Like his father, a child prodigy on the drums, Aziel showed high aptitude from an extremely early age. At age 3, he wowed his family when he stepped onto a soccer pitch for the first time to fill out the numbers on his 8-year-old brother Ali III’s team.
“I ended up running around, tackling, dribbling the ball, scoring, and then I just went on with it from there,” he said. “As soon as I latch on to something, I just keep doing it, and I just keep going as far as I can go. And I use that – I mean, soccer of course is what I do as a profession – but with music or with my artistry, or my languages or my books I write.”
When AZ was 4, playing alongside 6-year-olds, a coach pulled his father aside after training one day.
“He said, ‘Look, you need to pay attention to him because he has a thing, he has a gift around the game,’” recalled Ali Jackson Jr. to MLSsoccer.com. “‘He understands space.’”
There were no other soccer players in the immediate family. So Dad decided it was time for a crash course.
“I went down the complete rabbit hole, took the red pill, and then I became hooked into the sport, of watching good football,” he said.
“Our country is still very much a newbie in the game based on other countries and the quality of players, the quality of play, the nuances of the game – there's so many elements to it. And that's kind of how I fell in love with the game. It's very much like, quote-unquote, ‘jazz music.’”
Ali was both proud and exacting, posting on YouTube a video of a tiny Aziel slaloming past defenders and setting up teammates for New Jersey youth club Ironbound SC. Perhaps because of his own experiences in music, Ali sought ways to keep his son learning and advancing, even when he caught some friction in response.
“Being a percussionist or drummer, being ambidextrous is important. And I said if you can use both feet equally well, then you don't have a problem,” he said. “He would always say, ‘Dad, come play with me.’ I was like, you can only use your left foot. So he would be OK at first and then it would be hard. This is like 4 or 5 years old. He would cry sometimes, then over time, he didn't even think about it. And that's the whole process: it's difficult at first and then you get to a place where you're not thinking. It’s just natural, organic.
“AZ is the kind of person, he's super focused. This guy would spend hours with the ball. And I think that's the most important thing, is just being passionate about what it is that you're doing, or having a love for it.”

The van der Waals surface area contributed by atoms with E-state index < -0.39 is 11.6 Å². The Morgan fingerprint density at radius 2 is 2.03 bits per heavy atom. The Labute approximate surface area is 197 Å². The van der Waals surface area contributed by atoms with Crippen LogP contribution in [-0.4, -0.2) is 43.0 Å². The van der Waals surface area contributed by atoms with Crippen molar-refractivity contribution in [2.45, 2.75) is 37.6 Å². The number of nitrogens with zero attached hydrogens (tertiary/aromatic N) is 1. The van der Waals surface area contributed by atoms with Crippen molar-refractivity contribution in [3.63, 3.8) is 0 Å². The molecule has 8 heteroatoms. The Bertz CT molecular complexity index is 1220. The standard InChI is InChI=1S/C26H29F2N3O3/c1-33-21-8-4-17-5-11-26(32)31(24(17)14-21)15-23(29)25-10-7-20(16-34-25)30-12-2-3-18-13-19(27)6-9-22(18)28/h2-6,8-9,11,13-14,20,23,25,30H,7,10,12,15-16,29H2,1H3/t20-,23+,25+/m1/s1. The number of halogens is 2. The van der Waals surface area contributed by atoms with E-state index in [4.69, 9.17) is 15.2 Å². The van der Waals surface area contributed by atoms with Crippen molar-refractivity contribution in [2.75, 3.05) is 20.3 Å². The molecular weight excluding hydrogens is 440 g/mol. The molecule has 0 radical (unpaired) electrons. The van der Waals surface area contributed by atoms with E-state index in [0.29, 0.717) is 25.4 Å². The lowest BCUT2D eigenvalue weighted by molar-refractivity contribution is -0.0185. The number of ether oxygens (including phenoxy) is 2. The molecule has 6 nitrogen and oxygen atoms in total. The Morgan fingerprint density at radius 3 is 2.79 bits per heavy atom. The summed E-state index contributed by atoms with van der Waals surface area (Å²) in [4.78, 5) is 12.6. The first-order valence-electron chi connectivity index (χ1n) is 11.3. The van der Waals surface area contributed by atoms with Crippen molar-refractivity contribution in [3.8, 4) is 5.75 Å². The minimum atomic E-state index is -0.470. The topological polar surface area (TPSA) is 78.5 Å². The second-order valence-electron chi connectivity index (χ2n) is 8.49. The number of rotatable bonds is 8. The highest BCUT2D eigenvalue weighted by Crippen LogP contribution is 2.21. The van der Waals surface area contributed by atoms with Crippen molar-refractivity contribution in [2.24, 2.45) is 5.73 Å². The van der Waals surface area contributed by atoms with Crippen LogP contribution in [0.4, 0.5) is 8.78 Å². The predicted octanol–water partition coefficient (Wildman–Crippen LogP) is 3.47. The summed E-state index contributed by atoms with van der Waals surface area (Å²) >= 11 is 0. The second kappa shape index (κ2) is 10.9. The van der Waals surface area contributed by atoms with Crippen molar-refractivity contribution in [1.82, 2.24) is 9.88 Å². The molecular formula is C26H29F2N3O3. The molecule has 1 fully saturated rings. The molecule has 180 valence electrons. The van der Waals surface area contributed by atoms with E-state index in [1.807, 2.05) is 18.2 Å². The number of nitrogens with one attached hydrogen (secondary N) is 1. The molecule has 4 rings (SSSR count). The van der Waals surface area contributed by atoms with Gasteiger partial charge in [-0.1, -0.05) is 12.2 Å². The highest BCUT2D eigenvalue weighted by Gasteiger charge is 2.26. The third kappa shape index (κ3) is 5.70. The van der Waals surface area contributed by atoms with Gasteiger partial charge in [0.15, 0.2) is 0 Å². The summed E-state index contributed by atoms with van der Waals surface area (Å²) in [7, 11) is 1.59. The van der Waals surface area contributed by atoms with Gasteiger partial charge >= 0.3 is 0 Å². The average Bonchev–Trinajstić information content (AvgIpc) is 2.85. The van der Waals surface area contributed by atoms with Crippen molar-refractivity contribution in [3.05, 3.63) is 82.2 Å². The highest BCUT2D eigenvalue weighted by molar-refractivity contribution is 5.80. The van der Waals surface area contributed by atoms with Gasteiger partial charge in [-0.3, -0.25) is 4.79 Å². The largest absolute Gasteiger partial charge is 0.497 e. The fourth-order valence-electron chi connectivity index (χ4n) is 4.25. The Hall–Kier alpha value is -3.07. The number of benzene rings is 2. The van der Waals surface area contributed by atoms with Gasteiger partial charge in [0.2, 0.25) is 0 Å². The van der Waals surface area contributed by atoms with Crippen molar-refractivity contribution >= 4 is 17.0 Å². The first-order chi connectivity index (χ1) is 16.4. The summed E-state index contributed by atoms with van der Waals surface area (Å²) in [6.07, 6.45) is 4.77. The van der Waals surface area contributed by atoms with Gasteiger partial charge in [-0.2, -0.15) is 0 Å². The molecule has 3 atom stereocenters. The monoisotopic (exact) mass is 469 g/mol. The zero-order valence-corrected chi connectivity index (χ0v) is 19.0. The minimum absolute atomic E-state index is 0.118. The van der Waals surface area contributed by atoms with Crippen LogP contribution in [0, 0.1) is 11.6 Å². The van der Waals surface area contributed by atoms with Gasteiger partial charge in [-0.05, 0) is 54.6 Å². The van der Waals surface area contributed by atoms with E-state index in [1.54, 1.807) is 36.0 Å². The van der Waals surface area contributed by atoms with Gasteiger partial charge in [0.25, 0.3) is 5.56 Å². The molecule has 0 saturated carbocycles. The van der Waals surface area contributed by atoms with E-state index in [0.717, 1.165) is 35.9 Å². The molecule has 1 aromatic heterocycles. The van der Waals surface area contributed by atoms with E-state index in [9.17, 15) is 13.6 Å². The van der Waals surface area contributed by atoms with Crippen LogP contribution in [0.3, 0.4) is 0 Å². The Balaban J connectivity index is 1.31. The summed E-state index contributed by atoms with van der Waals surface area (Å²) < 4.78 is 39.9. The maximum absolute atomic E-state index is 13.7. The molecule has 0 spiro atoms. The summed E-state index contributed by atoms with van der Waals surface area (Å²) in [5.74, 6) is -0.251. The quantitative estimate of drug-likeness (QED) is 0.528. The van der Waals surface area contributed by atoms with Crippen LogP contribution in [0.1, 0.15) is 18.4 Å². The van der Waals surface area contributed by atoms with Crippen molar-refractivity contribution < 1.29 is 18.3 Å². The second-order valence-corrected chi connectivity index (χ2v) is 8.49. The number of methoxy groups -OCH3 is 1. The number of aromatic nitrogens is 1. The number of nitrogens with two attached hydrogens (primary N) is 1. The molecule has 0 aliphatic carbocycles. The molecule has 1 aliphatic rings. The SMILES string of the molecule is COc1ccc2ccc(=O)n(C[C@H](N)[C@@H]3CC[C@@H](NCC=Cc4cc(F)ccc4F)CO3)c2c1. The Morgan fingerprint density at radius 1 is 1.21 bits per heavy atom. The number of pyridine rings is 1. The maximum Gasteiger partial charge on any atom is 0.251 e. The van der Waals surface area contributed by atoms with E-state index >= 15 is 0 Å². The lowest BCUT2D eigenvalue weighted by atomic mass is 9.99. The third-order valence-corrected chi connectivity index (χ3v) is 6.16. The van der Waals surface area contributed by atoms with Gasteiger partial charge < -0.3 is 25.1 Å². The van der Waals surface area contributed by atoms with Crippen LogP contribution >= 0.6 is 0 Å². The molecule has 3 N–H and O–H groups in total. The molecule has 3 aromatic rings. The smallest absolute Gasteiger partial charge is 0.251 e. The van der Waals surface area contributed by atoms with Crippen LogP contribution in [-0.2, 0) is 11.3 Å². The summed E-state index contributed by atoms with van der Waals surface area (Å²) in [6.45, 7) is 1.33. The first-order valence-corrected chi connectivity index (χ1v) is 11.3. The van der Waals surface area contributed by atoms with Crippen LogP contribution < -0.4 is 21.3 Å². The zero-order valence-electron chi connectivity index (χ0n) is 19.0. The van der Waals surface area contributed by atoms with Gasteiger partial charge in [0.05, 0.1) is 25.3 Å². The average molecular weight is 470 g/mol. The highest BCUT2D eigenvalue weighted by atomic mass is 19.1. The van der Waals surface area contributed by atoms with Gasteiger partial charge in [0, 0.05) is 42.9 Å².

That intrinsic motivation was key when his father’s career kept him on the road for long stretches.
“My parents divorced when I was like 6, 7. I lived with my dad and my brother lived with my mom. And I had to grow up really fast, because my dad was not around as much and he had to travel and everything,” said Jackson. “So in terms of my development as a soccer player, I took it into my own hands.
“Every single day after school,” he added, “I would just be shooting the ball against the garage. There were so many prints on that garage.”
He shined for Met Oval, the historic youth club in Queens, then RBNY. Both father and son believed he was capable of doing something special in soccer. As adolescence arrived, their views on how best to get there began to diverge.
“He pushed me a lot, in good ways and bad ways,” said AZ. “Mostly not as a father figure. He was more so as a coach, manager type of person. He wouldn't be like a father kind of vibe. And that's something I missed. It was kind of just only about soccer, soccer, soccer. It was nothing about father-son.
“I feel like my dad did know I had talent, but he didn't know how to parent the talent.”
Ali was forged in the demanding world of jazz’s elite. The legendary Wynton Marsalis is a close friend – and Aziel’s godfather – but sent Ali home from a 1997 Jazz at Lincoln Center Orchestra session in Washington, D.C. when the drummer fell short of what was required during an intricate big-band piece alongside several legends of the genre.
“I'm not one of those dads like, oh my kid’s the best. Nah, I'm a realist,” said Ali. “I’m in music. It’s like, you either played that right or you didn't play it right.
“We all want our kids to be successful, and we want them to be happy. And those, there's a real delicate balance,” he added. “Because if they're not successful, they probably might not be happy. Being happy, like success, it can be many things. But it's something that they're passionate about and they love to do and if they can make a living at doing it, that's just bonus. But success and happiness, they're crucial to the human spirit.”
Ali notes he lost his father, the wellspring of his own musical journey, when he was just a child.
“My father was a great musician. The unfortunate thing is he passed away when I was really young. So everything that I do is an extension of him, whether I like it or not,” said the elder Jackson. “I owe him everything. He planted the seeds, he taught me how to fish. So it's like a debt you can never repay.
“Somebody gives you something that you could never pay them back for, because it's time-sensitive. It's like an investment made at a certain time – you can't go back and make the investment. You either did it or you didn't.”
Crossing the pond
That mindset may have been a factor in Ali’s conviction that Aziel needed to continue his development overseas, in one of the sport’s ancestral hotbeds. Despite both team and individual success, he couldn’t tell whether RBNY truly rated Aziel as a future pro like they did with Tyler Adams, the steely defensive midfielder two age years ahead of him. So he went about arranging a trial at Toulouse FC, where academy director Rémy Loretwas impressed with the young Yank. Ali set up shop as an artist-in-residence and consultant nearby.